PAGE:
"As I can't fight the next election as leader of our party, I believe it is better for me to stand aside sooner rather than later so that the party can choose someone who can," Howard, 63, told supporters on Friday, the day after the nationwide vote.
"I intend to stay as leader until the party has had the opportunity to consider whether it considers those (leadership) rules should be changed," he said.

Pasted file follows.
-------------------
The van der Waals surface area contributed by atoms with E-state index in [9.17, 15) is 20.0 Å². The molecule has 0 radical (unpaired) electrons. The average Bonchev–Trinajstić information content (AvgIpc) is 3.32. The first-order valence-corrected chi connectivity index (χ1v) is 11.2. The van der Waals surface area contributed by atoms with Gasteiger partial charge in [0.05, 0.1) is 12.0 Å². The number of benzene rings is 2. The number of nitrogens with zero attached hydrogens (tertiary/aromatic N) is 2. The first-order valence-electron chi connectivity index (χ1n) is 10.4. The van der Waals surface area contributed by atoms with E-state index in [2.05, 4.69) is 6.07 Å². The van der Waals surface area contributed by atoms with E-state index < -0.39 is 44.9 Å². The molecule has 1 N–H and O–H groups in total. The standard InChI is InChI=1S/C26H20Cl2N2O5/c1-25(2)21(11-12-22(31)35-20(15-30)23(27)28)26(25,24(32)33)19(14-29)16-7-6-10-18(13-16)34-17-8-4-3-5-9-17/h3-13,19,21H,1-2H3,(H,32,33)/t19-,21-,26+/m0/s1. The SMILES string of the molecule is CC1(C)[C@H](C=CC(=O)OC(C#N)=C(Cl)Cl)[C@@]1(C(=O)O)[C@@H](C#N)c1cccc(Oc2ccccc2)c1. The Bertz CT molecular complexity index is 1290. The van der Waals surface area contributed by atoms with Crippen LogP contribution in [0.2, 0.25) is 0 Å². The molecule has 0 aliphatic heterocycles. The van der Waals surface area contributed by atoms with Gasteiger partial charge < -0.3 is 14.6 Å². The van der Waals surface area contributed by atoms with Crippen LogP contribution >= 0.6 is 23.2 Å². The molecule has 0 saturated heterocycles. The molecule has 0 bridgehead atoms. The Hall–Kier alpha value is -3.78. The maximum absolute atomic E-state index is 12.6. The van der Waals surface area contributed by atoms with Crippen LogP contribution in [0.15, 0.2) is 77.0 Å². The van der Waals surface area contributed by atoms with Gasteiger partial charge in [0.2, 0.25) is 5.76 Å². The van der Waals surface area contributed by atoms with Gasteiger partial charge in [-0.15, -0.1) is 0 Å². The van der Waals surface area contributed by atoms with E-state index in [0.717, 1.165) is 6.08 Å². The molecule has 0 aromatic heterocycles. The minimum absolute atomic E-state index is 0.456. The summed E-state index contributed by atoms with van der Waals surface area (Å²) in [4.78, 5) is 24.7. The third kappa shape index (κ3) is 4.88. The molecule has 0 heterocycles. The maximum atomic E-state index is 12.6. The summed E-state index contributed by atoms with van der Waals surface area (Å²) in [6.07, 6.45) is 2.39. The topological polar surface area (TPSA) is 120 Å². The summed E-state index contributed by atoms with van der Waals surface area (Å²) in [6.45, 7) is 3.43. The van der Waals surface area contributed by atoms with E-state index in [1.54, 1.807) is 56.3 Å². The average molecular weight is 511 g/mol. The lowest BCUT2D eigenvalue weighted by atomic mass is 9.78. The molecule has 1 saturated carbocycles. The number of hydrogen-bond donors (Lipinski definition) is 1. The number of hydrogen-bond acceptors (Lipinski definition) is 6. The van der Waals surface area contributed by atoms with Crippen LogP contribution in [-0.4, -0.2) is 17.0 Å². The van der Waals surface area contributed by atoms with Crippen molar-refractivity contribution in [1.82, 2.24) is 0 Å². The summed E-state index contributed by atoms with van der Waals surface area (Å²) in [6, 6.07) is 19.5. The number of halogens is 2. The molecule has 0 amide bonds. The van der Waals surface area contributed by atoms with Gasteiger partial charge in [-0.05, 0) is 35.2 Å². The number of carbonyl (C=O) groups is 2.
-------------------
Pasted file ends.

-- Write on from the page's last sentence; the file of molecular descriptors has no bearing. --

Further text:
Under Howard, the Conservatives slashed Blair's parliamentary majority from 161 to less than 70 seats.
That is a breakthrough compared with the one seat they gained at 2001's election after a rout in 1997, but the party's 33% vote share was barely higher than four years ago.
Some in the party think Howard's relentless focus on emotive issues such as immigration won them seats but is not the platform on which to win power.
The Conservatives now have few, if any, famous faces that resonate with the public to take the helm.
Home affairs spokesman David Davis is likely to be one candidate. He is viewed as more hardline than Howard.